It was the 9th of June this year. The day after Sri Lanka kicked Aussies out of the ICC T20 World Cup, in grand fashion. I wake up, and log in to FB. Lo' behold, my homepage is showered with status messages, link and comments about the match from Well done Sri Lanka to Get lost Aussie fags, and there was even one saying Well done SL for winning the greatest cricket match!. Really? A T20 match? Why? The funny thing was half the people who had put 'em up don't usually watch a match if their life depends on it, and knows shit about cricket. Alright, still let's say it's OK to put a message. But the thing is, on those days - before and after - we played a shitload of matches and nobody bothered to put up a message. We won better, harder matches in more grand style, but nobody gave a shit. But here, all hell breaks loose. Why?
It's because Aussies lost - not because we won.
It always amuses me the fact that how much people love to hate them. Seriously, if Aussies lose a game somewhere, even if it's not against Sri Lanka, people still take notice. Of course it is a common thing in all sports that people love to see underdogs win, but here it's not just that. Why, I wondered many a time.
For one, and perhaps more than anything else it is because they are true champions, me thinks. Everyone envied them, and even might have admired, but mostly secretly. I remember back then in Sri Lanka it was almost seen as a crime to support Aussies or say something good about Warne. But hell, I LOVED their cricket, the way they played and the fact that they'd play so fucken hard to win. Steve Waugh was, and is, my favorite. He was a real gentleman off the field, but a goddamn bastard on it. He'd play as hard as he could and a bit more, would sledge, let his bowlers bowl bouncers after bouncer at batsmen, and take many on his body just to save a game. What would he have not done to win one. They played aggressive, good cricket and took cricket to a new level where every one's still catching up - or rather trying to catch up. Now they have fallen to the 4th place in ICC rankings, but that's just because they've failed to maintain the standards they themselves set. Not because others went past them - they'd have a hard time doing that I'm sure.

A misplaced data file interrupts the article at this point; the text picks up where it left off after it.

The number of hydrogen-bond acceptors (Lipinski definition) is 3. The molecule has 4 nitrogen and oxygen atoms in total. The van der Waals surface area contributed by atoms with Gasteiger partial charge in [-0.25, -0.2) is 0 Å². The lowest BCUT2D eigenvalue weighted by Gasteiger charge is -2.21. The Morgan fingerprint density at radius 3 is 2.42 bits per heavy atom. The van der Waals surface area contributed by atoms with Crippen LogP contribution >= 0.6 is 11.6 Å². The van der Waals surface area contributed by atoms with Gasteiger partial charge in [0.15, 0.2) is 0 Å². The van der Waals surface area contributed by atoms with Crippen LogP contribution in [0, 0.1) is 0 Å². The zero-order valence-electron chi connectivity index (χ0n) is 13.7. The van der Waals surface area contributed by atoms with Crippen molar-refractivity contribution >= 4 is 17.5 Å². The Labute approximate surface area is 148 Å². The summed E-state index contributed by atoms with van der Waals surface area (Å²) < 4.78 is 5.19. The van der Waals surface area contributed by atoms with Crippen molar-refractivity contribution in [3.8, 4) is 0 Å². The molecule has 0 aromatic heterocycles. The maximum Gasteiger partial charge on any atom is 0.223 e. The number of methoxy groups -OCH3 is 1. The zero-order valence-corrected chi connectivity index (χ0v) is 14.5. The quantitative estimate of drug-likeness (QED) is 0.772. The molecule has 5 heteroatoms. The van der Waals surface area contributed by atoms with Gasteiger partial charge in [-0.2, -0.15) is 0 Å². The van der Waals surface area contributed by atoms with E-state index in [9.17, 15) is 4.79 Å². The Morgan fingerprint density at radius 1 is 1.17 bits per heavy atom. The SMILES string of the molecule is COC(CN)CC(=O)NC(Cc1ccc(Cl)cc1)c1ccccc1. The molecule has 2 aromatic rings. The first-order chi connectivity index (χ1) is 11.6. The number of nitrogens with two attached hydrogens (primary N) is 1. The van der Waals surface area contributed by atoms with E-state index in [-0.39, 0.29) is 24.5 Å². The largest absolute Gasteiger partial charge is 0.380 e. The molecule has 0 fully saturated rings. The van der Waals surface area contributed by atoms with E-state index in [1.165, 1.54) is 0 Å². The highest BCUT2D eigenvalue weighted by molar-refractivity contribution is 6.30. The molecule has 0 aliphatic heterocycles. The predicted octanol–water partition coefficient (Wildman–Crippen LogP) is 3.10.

I'm sure all the other teams wished they could play the way Aussies did, and since they couldn't, they and their fans hated 'em. I've talked with many Sri Lankans who hated them asking why and nobody has given me a satisfactory answer thus far. Some would say they brought spirit of the game into disrepute. Hell, I still am having hard time understanding so as to why cricket is considered the gentleman's game. Gimme a break. This is a game where English - so called gentlemen - bowled at Bradman and Co's heads to win the Ashes. At a time protective helmets are yet to be invented. Some bowled under-arm to prevent opposition winning. A certain Charlie Grippith of West Indies injured more people with his hostile bowling than the number of matches he played. A long history of drug cheats. Ball tampering. The list goes on. Or others would say they sledged. Really? Tell me a team who doesn't? It was just the fact that they were too good at it. Sledging was always a big part of cricket - it's just it wasn't made to look such a big deal back then. Hell I think cricket would be poorer without sledging. It certainly makes a cricketer tough bastard, which is essential in particular to be a good Test player. Test cricket is not for the faint hearted. If they sledge, get back at them instead of crying about it. Arjuna did it so well that they completely stopped sledging him. Sachin hit Warne and Co all over the park mercilessly, they never sledged him again. That's the way to respond to it - not whining about it. Or sledge them back, like Sanga does. It's no big deal, do whatever you want on the field and sort them out before you come off it.
Back in the 70's and even 80's, Windies had a similar team to that of the Aussies during the last decade. They too dominated the world cricket back then, like the Aussies did lately but they were never really hated the way Aussies were. Why? Were they particularly nice and all compared to the Aussies? Perhaps a bit, but not much. They too were arrogant and aggressive. They too played hard and took it to the opposition. They too were bastards, to put it simply. But why weren't they hated so much? I think it has something to do with the era they played in. Aussies were actually unfortunate to have their best team in an era of information, where cricket is seen live, there are millions of new sources and people saw things as they happened. Back in the day, only the people who went to the ground saw what happened, and still they couldn't really hear what players talked. No microphones, no close up videos. Disputes were there, but you had to wait till the next morning, until it was published on paper to know what happened, and usually things are died down by then. Not anymore. Now people know things as they happen, and one wrong word you say and you're doomed. Media and journalists played a big part in this making cricket a bit too professional game these days. And what with being the best team on earth and all, Aussies were at the centre of attention, and one word out of line and they were practically crucified. That was the difference, and boy it is a huge difference.
Today, Aussies don't get the credit they deserve for taking cricket to a new level, because of the way they did it. Or rather, because the others couldn't do it the way they did it.